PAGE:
I note with some amusement that though Julian mentions specifically my joining him at Vienne, he says nothing of the far more important person who arrived at the new year: his wife Helena. I was not present when she came to Vienne but I am told that she arrived with a luxurious suite of hairdressers, seamstresses, cooks, eunuchs, and wagon-loads of fine clothes and jewels. I don’t think she ever got over the shock of that cold depressing villa. But Julian was always very kind to her, though somewhat absent-minded. He would start to leave table without her, or openly make plans for a visit to a near by town and then forget to include her in the arrangements. I think she liked him a good deal more than he liked her. Not that he disliked her; rather, he was profoundly indifferent. I doubt if he performed his conjugal duties often. Even so, she was twice pregnant in the four years they were married.

My chief memory of Helena is her valiant attempts not to look bored when Julian was talking excitedly about those things which interested him and mystified her. Fortunately, she had learned the royal art of yawning without opening the mouth; but if one watched her very carefully, whenever there was talk of Plato or lamblichos or you, my dear Libanius (great triad!), one could see her nostrils dilate suspiciously from time to time. I am certain that we literally bored Helena to death.

Libanius: I cannot imagine anyone finding it remarkable that Julian should speak of Plato, Iamblichos and myself as being of a quality. But one can always trust Priscus to be envious. “Great triad!” indeed! Simply because he has failed as a philosopher and a teacher, he would like to bring down all his contemporaries to his own level. Well, he will fail in that, too.

Published in: on June 16, 2019 at 9:08 am  Comments Off on Julian, 68  

Julian, 67

The next morning we continued our journey. The weather in the mountains was not yet cold, nor was there any snow except on the highest slopes. Even the soldiers, a remarkably complaining lot of Galileans, admitted that God must be with us. He should have been: they prayed incessantly. It was all they were good for.

When we crossed into Gaul, an interesting thing happened. All up and down our route my coming had been excitedly reported, for I was the first legitimate Caesar to be seen in Gaul in many years. I say “legitimate” because Gaul, traditionally, is the place for usurpers. There had been three in a decade. Each had worn the purple. Each had minted coinage. Each had accepted the oath of fealty. Each had been struck down by Constantius or fate. Now a true Caesar was at last in Gaul, and the people took heart.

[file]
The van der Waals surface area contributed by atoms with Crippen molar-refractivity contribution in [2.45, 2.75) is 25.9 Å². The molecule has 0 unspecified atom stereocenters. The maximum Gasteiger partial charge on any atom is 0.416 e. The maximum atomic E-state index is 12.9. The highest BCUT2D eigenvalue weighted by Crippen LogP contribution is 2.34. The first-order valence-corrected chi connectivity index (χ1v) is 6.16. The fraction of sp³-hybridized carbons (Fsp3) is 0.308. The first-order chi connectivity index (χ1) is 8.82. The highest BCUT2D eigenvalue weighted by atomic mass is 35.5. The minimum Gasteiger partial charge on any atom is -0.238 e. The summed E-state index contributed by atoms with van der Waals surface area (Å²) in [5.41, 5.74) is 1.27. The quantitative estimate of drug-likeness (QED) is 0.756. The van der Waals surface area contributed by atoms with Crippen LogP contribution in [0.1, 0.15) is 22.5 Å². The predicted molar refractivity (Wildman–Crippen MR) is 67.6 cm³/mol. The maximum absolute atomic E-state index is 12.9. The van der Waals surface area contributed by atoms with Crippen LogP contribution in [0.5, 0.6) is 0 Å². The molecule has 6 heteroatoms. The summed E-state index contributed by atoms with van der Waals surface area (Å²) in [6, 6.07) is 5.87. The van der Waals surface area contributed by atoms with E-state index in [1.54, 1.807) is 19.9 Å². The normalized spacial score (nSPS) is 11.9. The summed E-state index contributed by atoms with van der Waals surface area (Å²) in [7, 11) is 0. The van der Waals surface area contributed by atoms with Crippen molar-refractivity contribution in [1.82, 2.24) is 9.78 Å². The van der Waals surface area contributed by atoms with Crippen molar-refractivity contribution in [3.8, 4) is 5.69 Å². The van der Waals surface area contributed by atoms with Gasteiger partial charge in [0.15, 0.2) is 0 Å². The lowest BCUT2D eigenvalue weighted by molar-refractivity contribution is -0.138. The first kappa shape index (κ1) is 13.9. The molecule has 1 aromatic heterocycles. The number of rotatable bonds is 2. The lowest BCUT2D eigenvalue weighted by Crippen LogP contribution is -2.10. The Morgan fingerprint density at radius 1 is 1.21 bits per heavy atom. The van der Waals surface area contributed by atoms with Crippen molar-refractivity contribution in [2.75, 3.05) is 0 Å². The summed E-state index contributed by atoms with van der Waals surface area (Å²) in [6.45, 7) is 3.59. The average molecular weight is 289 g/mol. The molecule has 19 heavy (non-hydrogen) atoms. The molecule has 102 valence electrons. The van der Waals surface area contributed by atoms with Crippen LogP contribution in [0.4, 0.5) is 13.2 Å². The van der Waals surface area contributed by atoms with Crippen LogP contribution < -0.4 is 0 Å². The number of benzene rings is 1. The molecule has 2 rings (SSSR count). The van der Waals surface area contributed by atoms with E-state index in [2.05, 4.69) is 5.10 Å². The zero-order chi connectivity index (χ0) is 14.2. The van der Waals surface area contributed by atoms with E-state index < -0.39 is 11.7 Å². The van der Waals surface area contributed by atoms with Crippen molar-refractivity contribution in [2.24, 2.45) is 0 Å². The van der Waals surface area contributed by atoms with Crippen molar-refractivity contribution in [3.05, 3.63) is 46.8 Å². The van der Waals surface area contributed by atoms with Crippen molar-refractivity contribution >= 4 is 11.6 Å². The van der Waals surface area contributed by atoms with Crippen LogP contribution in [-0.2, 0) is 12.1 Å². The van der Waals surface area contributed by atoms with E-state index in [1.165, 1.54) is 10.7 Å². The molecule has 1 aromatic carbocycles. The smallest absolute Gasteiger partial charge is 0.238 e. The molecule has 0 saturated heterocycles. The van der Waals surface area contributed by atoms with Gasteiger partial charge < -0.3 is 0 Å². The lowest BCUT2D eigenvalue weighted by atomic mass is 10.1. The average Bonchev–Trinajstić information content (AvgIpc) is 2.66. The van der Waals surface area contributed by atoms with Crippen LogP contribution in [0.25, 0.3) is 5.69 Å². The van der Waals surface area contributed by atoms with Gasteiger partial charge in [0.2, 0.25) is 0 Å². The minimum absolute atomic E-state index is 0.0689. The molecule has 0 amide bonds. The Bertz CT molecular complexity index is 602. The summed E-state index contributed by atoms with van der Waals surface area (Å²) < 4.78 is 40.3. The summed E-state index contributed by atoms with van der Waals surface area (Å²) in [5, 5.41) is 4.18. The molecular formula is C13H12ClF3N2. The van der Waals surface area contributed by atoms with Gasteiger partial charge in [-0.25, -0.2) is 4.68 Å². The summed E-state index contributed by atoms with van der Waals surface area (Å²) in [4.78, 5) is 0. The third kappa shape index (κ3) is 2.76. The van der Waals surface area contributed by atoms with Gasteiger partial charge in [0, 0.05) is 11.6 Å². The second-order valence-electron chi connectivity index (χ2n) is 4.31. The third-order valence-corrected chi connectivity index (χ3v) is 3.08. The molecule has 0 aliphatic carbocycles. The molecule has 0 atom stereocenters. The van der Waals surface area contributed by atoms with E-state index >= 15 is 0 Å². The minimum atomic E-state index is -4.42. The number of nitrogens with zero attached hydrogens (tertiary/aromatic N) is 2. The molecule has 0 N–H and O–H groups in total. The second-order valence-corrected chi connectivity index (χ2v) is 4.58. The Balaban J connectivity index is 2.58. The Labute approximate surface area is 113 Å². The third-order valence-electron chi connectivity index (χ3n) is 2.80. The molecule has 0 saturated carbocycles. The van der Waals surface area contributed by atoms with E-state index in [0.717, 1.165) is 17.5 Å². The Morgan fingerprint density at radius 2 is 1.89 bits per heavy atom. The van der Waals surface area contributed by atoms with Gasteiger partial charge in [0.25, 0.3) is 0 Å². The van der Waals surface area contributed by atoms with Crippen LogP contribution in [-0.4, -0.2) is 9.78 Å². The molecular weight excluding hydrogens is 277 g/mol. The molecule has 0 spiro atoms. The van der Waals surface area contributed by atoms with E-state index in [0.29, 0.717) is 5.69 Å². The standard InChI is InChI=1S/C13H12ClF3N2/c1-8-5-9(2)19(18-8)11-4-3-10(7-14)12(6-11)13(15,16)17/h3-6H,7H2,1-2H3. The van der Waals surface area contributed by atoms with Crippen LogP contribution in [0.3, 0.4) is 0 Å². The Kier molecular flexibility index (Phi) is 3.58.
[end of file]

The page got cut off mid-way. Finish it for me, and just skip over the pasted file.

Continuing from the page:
Early one evening we entered our first Gallic village, set high in the mountains. The villagers were gathered along the main street to cheer me. As decoration, they had tied many wreaths of fir and pine between the houses on either side of the road. As Hemes is my witness, one of the wreaths broke loose and fell upon my head, where it fitted as close as a crown. I came to a dead halt, not certain what had happened. My first reaction was that I had been struck by a branch. Then I raised my hand and felt the wreath. The villagers were wide-eyed. Even my slovenly troops were impressed. Eutherius who was beside me murmured, “Even the gods mean for you to be crowned.”

I did not answer him, nor did I remove the wreath. Pretending that nothing had happened, I continued through the village while the inhabitants cheered me with a new intensity.

Oribasius said, “By tomorrow everyone in Gaul will know of this.”

I nodded. “And by the next day Constantius will know.” But even this thought could not depress me. I was now in a fine mood, reflecting the brilliant winter day, not to mention the love the gods had shown me.

My passage through the Gallic towns was triumphal. The weather held until we arrived at the gates of Vienne. Then black clouds rolled out of the north and a sharp wind blew. One could smell snow upon the air. Bundled in cloaks, we crossed the winterblack Rhone and entered the city at about the third hour. Cold as it was, the streets were crowded and once again there was the remarkable response. I could not understand it. Constantius inspired awe and fear, but I seemed only to evoke love… I do not mention this out of vanity but only as a puzzling fact. For all these people knew, I might be another Gallus. Yet there they were, cheering me as though I had won some important battle or increased the supply of grain. It was inexplicable but exhilarating.